According to a report from the Daily Beast’s Betsy Swan, the Treasury Department was in the process of formalizing new sanctions against Russian oligarch Oleg Deripaska in December — and those plans were suddenly set aside without any explanation.
The report states, “Late last year, the U.S. government signaled that it was about to level a new round of sanctions targeting people and entities linked to Deripaska, according to two Western officials with knowledge of the communication, ” while noting that Deripaska had already been the subject of sanctions in April of 2018 for his involvement with imprisoned Donald Trump associate Paul Manafort. Sanctions on Deripaska’s companies have since been lifted, but new ones were in the works.
“Until December, that is. What’s strange is that despite the signal, Treasury didn’t follow through and the sanctions—which would have targeted the unnamed people and entities because of their proximity to Deripaska—didn’t materialize. It’s been two months since the U.S. indicated that the new sanctions were about to come out, and there’s been no movement from Treasury on the oligarch,” Swan writes. “The two months of inaction has stirred suspicions of political interference in the sanctions process.”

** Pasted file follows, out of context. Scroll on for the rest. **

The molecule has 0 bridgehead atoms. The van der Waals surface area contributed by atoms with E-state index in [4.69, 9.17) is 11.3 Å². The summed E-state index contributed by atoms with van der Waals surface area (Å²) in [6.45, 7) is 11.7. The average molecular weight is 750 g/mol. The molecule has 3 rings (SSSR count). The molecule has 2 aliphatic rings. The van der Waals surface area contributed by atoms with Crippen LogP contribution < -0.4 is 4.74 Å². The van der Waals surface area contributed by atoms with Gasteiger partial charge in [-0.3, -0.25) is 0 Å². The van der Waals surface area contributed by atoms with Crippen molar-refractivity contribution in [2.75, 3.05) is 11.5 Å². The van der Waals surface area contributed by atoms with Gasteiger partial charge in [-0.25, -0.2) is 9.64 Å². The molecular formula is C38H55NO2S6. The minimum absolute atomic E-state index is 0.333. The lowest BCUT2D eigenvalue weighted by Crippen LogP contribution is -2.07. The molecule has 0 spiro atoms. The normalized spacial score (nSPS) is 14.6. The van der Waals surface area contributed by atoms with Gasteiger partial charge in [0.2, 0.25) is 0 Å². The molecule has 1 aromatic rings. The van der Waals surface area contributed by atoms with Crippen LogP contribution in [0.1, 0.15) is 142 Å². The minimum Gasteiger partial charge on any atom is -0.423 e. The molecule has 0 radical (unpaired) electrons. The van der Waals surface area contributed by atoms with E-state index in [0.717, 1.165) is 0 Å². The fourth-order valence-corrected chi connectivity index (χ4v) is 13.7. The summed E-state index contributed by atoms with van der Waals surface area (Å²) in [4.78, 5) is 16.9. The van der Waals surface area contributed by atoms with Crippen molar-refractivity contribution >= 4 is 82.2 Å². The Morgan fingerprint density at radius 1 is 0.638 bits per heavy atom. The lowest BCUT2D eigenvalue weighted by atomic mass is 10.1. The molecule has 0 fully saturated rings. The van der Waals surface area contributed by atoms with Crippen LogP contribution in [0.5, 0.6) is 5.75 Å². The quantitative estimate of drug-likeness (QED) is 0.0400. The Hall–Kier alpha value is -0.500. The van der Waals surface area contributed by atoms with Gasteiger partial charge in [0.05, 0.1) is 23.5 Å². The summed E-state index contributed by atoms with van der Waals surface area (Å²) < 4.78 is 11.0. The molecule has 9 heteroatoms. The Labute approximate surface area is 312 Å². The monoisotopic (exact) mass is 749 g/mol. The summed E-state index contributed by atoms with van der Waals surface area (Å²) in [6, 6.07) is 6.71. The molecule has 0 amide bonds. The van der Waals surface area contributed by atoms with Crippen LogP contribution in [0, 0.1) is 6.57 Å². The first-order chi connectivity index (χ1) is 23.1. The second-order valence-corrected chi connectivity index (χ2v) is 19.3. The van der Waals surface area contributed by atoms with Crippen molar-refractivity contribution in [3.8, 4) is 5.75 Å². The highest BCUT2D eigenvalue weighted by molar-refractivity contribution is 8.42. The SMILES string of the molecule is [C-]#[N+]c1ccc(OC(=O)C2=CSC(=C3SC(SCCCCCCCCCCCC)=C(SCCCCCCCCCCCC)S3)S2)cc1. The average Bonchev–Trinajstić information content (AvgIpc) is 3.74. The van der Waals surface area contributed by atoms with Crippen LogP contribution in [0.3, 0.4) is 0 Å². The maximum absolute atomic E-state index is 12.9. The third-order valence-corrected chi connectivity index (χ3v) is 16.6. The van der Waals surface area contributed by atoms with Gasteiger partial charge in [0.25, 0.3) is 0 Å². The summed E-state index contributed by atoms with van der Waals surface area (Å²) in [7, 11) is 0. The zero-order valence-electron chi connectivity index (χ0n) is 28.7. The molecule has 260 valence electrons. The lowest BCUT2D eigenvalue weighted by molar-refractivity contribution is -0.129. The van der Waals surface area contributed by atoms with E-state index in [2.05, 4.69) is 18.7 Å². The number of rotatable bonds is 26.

According to Brian O’Toole, formerly a senior official at Office of Foreign Assets Control, the sudden silence reeks of meddling at some level.
“If there was no such promise made or no such deal that was struck, then I think the pulling of the action suggests that there was a political decision to pull it, not a technocratic decision,” O’Toole explained. “Somebody overruled OFAC, essentially—that’s the most likely scenario.”
Democrat Rep. Lloyd Doggett (TX) agreed.
“In the latest episode of the sordid spectacle of Trump helping Putin, attempted constraint of a Putin buddy has apparently once again been thwarted,” Doggett said in a statement. “In previous episodes, Trump granted special treatment for Deripaska. A strong bipartisan House vote resolved no way. Trump sycophant McConnell blocks the resolution shortly before the announcement of a new Russian aluminum plant in Kentucky. A year later, even the Trump Treasury Department apparently recognized the wrongdoing, but doing wrong to benefit Putin is always right in the Trump Administration.”
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